Saturday, February 16, 2013

DIRECT SOWING - new to me

Between my small Toronto gardens and my large but treed woodland cottage garden, the idea of starting from seeds rather than purchasing plants never appealed to me. The idea of having shelves and lights inside and having to harden plants before getting them outside seems like more work than I will have time for, until I retire.

Now I have massive (for me) weed-free (for now)  garden beds just begging to be planted. So I have begun researching what perennials I can direct sow here in zone 3. 
Here is what I have found so far:
Foxglove is something I have always wanted to grow. I planted it once at the cottage with no success which I attribute to not enough light and so I tried again last year but we moved at the end of July and so I do not know how they finished up the year.  I will not deadhead them and hope that they spread like crazy!

Poppies are another plant that I have always wanted to grow but never had the right conditions. This excellent article on poppy growing gives me hope that I should be able to direct sow with success.  I would have liked Himalayan Blue Poppies but apparently they prefer cool summers. I will try Oriental and California poppies instead.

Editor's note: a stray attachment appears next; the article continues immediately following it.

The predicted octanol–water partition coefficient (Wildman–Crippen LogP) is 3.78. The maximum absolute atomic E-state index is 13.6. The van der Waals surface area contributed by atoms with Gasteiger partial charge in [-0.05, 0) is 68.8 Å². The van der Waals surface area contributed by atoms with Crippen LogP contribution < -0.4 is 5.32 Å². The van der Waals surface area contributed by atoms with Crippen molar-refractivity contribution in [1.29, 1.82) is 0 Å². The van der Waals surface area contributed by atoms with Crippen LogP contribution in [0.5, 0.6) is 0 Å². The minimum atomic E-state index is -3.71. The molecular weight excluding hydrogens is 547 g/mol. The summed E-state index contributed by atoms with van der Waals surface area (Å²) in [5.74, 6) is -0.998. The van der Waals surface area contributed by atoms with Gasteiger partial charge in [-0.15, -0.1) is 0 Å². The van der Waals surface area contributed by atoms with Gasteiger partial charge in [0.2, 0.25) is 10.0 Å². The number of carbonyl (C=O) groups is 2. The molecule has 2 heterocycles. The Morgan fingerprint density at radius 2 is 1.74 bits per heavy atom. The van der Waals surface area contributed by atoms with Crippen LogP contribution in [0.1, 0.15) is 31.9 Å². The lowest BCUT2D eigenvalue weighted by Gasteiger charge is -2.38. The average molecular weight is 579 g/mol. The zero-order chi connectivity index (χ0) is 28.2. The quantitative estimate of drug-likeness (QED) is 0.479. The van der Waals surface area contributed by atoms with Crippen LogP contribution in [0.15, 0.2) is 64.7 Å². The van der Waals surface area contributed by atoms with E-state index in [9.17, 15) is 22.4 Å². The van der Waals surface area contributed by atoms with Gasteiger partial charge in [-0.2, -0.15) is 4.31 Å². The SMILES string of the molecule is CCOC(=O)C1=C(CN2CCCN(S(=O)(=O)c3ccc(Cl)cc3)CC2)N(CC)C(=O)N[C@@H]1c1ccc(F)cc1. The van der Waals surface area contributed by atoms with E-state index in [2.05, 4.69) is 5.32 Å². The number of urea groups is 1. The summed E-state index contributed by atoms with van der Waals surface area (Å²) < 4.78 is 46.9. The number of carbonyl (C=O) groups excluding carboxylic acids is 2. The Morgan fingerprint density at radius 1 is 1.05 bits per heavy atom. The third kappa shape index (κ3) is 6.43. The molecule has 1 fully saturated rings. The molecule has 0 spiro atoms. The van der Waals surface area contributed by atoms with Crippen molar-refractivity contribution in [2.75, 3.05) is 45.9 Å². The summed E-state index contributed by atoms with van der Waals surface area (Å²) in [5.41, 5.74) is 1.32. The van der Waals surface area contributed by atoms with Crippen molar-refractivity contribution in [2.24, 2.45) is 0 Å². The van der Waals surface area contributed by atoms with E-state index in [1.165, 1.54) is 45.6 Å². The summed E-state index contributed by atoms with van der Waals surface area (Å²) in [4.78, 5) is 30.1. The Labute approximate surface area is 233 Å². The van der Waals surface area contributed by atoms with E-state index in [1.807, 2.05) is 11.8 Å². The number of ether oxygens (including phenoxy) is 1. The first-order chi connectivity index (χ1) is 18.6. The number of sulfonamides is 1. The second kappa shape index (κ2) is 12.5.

Sunflower, Fantasia Mix Hybrid
Sunflowers, another plant I have not had enough sun to grow and am eager to try. There are so many gorgeous varieties, including lots with tints of red which I will go for to keep things a little bit different and interesting.  I will experiment with varying heights since they come in sizes from 2' to 12' or more!

Cherry Brandy rudbeckia seeds - Garden Seeds - Annual Flower Seeds
Rudbeckia on the other hand I have grown before, having transplanted hundreds from the roadside at the Ontario cottage. With that said I will be trying out new varieties like "Cherry Brandy" (above) and "Autumn Colours" (below).  
Autumn Colors rudbeckia seeds- Garden Seeds - Annual Flower Seeds
They should be sown at around 14 degrees Celsius and I will probably plant them near the poppies so they fill the gaps the poppies leave behind later in the season.

Scabiosa are on my list and should also flower in their first year. Most often in shades of bluey/purpley, I just found this red variety I might try as well.

Echinacea is a must have though I do not expect them to bloom in the first year. Luckily I already bought "Hot Lava" and "Secret Desire" last year to get me off to a blooming start next year.

I am sure there are more (e.g. flax!), but I will have to leave them for another day.

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